Happy International Women’s Day, Sally! grrr…that article about gender inequality and math scores is so frustrating: we still have a long way to go in this society! I was a math whiz, but I fit the statistic: I aced AP Calc, scored highest in my school (of about 2,000 students) on the American High School Mathematics Exam) my senior year … and then never took math again. It was easy, but it wasn’t my passion. *shrug* Still, I loathe that cultural bias that tells us, over and over again, that girls aren’t good at math. BS!!

    LOVE the “mature” pinups. totally awesome.

    And now off to peruse Joe Fresh (you’re such a bad influence!) …

    Happy Friday!

  4. Joules

    You know what I’ve always wondered about math attitude? Girls have proven better at verbal subjects in nearly every study that says they’re bad at math, correct? Are verbal subjects easier for them thus meaning the “I don’t like math, It’s hard.” attitude is more of a, “I don’t like math, it’s the only thing that’s hard?” attitude?

    I only ask because I’ve been an avid reader all my life so any subject that involved reading, summarizing and answering questions, i.e. everything that wasn’t based on Chemistry, physics and math, was superbly easy. I hated math because it was the only class that required some form of effort and I was so used to getting A’s for basically just showing up and being somewhat awake. How many other women felt the same way as children?

    There really should be a study that looks at the amount of effort, not the time because reading 500 pages worth of novellas and writing a 20 page essay comparing and contrasting them all, while easy, is just as time-consuming as prepping for a math final, students put into each subject and really look at the “Math is hard” notion.

  5. Nebraskim

    I’ve read that math article three times now. I soooooo distinctly remember the day in 9th grade when my long and nagging suspicions that I was stupid were completely and permanently confirmed: my algebra teacher said to me in front of the class, “You are clearly the stupidest math student I have ever encountered.” Right then, I gave up. While I took math because it was required, I never ever understood it, never grasped that I was supposed to be learning a “way of logical thinking and problem solving.” This occurred in 1970. I’m now closing in on 58 (yeah, I’m at the older end of your blog followers, another way I’m outside the norm), and I still believe myself to be a failure at most things. I graduated 20th in a small HS class of 520 only because I took all my math courses P/F so they would not count toward my weighted average, and barely passed them. A math professor at the college where I work in PR told me once that “the reason you aren’t successful is because you never mastered calculus.” I couldn’t master 9th grade algebra, let alone calculus.I kind of feel successful….I did earn 2 college degrees, I have been employed since I was 22, I pay taxes, I’ve never been in prison. But the fact I have this huge block about math is debilitating in how I think about myself. In 10th grade, I had to take geometry, which I loved and did quite well in (A plus both semesters) but the response to me by most of my peers and others was, “That is so weird because Geometry sucks but algebra is sooooo easy.” Again, I was the outlier because that which everyone else found difficult, I found easy, and that which was supposed to be a cakewalk, I never could deal with. On my tombstone they shall write, “she did nothing, but she did nothing well.” A perfect little play on words that completely describes my life. Keep up the good work, Sal. I love the thoughtful things you post.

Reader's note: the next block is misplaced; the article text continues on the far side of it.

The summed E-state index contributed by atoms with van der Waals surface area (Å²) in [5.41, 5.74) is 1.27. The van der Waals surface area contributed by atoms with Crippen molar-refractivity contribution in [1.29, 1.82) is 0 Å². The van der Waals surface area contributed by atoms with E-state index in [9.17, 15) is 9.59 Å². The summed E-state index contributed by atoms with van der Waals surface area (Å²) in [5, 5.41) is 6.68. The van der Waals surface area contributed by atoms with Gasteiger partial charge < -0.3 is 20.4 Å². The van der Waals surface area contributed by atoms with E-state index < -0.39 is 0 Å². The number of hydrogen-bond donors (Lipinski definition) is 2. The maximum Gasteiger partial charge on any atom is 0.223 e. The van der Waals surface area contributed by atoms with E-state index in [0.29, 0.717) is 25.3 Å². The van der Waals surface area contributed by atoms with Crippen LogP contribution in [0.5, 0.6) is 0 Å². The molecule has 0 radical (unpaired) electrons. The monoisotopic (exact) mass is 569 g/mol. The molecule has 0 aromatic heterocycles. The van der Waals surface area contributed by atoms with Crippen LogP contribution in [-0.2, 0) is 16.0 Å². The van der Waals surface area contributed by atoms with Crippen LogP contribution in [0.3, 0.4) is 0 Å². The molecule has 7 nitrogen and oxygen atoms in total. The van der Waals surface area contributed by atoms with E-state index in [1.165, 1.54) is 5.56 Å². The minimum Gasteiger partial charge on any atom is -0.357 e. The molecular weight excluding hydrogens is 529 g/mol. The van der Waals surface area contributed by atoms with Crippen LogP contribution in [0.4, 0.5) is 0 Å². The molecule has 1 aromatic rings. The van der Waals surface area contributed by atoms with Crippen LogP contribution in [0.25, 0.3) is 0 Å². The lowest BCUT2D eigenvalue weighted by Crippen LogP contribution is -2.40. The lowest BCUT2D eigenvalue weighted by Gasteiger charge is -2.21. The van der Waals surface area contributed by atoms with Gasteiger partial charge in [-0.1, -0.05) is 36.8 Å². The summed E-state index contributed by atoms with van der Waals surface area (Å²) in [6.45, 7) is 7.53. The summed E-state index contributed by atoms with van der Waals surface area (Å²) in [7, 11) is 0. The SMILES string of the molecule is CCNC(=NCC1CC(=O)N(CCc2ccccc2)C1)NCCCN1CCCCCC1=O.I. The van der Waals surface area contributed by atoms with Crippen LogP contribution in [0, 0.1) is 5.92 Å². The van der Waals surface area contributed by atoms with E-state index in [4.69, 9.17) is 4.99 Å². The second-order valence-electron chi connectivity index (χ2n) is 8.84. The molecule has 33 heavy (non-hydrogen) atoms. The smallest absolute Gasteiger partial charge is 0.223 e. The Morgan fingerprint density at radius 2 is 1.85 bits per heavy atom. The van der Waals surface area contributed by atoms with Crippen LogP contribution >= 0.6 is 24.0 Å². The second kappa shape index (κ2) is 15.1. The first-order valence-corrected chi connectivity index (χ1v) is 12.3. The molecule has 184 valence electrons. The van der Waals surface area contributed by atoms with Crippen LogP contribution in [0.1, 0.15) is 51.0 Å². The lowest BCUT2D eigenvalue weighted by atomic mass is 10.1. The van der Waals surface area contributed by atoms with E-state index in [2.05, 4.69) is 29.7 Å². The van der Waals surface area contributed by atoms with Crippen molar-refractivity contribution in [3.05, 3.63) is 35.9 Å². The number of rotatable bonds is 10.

6. Jen

    just beware of Joe Fresh tees or otherknit tops. They stretch out really quickly. What starts out as nicely Fitted ends up looking like a sack after a month or so.

  7. A.B.

    I have to somewhat disagree with the 10 things to teach your daughter about body image. She says to talk to you daughter about what she sees in things like Barbie, but wants us to completely prevent our daughters from seeing those same images in commercials. You cannot shelter your kids from it forever. What happens when they’re at a friend’s house, or older? Best to let them see what the media portrays us women as and then help out daughters disarm its bad message.

    I was never told I was bad at math. I am actually bad at math, but took math classes even when not required because nobody told me I couldn’t or shouldn’t.

  8. Heidi / Frantic But Fabulous

    A friend of mine was just waxing rhapsodic about Joe Fresh last weekend! Clearly I need to check it out 🙂

    The math discussion is fascinating. I never experienced the “bad at math” feeling; instead I was one of the nerds on my junior high school MathCounts team. And although my greater love was for writing, I still get my numbers geek on doing web analytics as part of my day job. So far my daughter is both good at math and enjoying it; I hope it stays that way.

  9. katherine

    I’ve gotta go check out this gender and math thing now. I loved math, and my friend is a math major. And thanks for featuring me again 😀